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13 healthy food havens in the Madison area

When it comes to culinary innovation, it’s safe to say Madison is ahead of the curve. While the National Restaurant Association’s 2018 food trends forecast listed use of natural ingredients and clean menus as the second-trendiest culinary concept of the year, this wasn’t news to many Madison restaurants. In fact, the following local restaurants are some of the many places looking to provide healthy, often locally sourced items and feature vegetarian, vegan and gluten-free options. Change up your routine and visit these 13 health food havens — your body will thank you.

Aldo’s Café
Breakfast, lunch and coffee — that’s what you’ll find at this cafe housed inside the University of Wisconsin Discovery Building. While Aldo’s keeps it simple in terms of the number of items on the menu, the options are geared toward vegetarians and vegans. Feeling trendy? Try the avocado toast for breakfast. Want something a little more filling? Maybe the shaved roast beef sandwich or the veggie bánh mì will do the trick. For lunch, Aldo’s serves soups, sandwiches and salads. There’s no excuse not to stop by for a chicken salad wrap or a farro bowl made with farro, kale slaw, sweet potatoes, broccoli, pepitas and tomato vinaigrette. 330 N. Orchard St., 204-3943 $ 


This casual Monroe Street restaurant may very well be a vegetarian’s paradise. While Everly does offer traditional proteins like grilled chicken wings and beef brisket pot roast, the restaurant’s numerous menu sections are teeming with countless veggie options. Charred broccoli, roasted carrots with kimchi and a So-Cal grain bowl highlight the lunch menu, while fried Brussels sprouts, edamame hummus toast and butternut squash with forbidden rice curry are available on the dinner menu. Also visit Everly to check out its weekend brunch menu and weekend midday menu. 2701 Monroe St., 416-5242 $$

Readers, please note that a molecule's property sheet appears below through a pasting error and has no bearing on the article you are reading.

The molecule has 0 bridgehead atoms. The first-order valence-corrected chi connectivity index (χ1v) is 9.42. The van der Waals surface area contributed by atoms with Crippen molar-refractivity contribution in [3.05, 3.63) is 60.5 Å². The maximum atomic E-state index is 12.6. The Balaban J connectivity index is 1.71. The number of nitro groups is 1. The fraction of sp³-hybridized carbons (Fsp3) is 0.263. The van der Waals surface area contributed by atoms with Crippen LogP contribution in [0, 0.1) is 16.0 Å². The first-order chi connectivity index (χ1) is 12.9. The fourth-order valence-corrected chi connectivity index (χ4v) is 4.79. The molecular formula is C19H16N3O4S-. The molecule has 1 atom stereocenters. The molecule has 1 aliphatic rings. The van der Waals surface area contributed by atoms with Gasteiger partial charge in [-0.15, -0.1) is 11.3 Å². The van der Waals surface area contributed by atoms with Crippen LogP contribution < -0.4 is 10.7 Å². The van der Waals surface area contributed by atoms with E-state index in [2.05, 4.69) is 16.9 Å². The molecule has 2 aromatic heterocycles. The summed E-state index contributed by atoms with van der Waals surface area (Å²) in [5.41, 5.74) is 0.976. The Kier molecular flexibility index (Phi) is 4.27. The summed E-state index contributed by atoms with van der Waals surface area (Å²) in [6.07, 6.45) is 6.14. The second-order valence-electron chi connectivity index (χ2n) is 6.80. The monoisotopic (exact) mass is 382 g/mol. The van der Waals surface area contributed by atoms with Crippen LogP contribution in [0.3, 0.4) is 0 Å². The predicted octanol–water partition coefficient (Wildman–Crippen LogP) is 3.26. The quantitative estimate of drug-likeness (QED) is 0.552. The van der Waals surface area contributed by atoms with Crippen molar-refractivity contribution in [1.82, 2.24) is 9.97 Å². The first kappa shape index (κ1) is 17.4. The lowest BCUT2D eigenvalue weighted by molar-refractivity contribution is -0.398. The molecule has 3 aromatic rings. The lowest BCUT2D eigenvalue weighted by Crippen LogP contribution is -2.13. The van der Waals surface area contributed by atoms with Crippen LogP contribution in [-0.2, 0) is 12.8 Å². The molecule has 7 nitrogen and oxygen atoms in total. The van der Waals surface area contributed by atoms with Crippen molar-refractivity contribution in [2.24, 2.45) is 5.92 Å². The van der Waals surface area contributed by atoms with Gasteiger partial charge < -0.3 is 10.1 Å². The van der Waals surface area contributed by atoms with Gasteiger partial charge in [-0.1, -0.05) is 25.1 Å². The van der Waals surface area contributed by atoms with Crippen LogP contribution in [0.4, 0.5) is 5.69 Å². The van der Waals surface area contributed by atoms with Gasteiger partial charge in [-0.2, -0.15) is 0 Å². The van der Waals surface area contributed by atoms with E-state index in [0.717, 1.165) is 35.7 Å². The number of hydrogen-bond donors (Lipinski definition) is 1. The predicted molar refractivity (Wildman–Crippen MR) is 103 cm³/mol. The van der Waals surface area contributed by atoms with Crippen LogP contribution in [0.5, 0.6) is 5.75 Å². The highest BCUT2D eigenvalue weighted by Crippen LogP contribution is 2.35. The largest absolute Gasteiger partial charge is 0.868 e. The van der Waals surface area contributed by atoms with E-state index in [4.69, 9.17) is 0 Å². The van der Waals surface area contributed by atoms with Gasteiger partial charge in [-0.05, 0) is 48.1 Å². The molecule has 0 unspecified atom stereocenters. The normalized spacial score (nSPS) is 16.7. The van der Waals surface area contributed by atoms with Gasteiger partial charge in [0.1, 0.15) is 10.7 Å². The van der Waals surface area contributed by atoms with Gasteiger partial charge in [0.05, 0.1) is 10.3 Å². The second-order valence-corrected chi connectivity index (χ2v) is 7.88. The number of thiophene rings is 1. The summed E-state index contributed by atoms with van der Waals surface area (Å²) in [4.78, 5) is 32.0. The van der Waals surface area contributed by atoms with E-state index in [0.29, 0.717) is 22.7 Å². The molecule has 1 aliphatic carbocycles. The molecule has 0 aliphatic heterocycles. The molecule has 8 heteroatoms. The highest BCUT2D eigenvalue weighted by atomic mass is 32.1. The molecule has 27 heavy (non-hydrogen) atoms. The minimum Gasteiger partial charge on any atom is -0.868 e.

fit 2 eat Madison
The goal is to “create healthy eating habits, one body at a time” at fit 2 eat. Although the menu changes weekly, it is crafted to respond to its clients’ need for low-fat and reduced-sodium meals — without sacrificing taste and variety. “We are creating a kitchen home, with food that clients look forward to eating every day,” according to fit 2 eat’s website. In addition to green salad, fruit salad, marinated eggplant salad and a variety of sandwiches, fish meals and soups, fit 2 eat staff members bake fresh challah bread every Friday. Water, iced tea, hot tea, coffee and homemade hot chocolate are also available for purchase. 3742 Speedway Road, 233-7192 $

Fit Fresh Cuisine

Fit Fresh Cuisine owner Sarah Mattison-Berndt knows a thing or two about healthy living. A registered dietitian and certified personal trainer, Mattison-Berndt is a board member of the University of Wisconsin-Madison Dietetics Program and was previously a sports dietitian for the University of Wisconsin–Madison Athletic Department. At Fit Fresh, Mattison-Berndt works to provide a go-to spot for healthy, fresh and delicious foods by offering a variety of freshly prepared meal options that make healthy eating convenient for a busy schedule. The chefs and dietitians work together to craft foods for everything from weight management to sports training to food cleanse purposes. The use of local and organic ingredients, sustainable seafood and quality proteins free of added hormones, antibiotics, fillers and transfats makes this one of Madison’s healthiest hot spots. 8066 Watts Road, 841-2233 $$

Forage Kitchen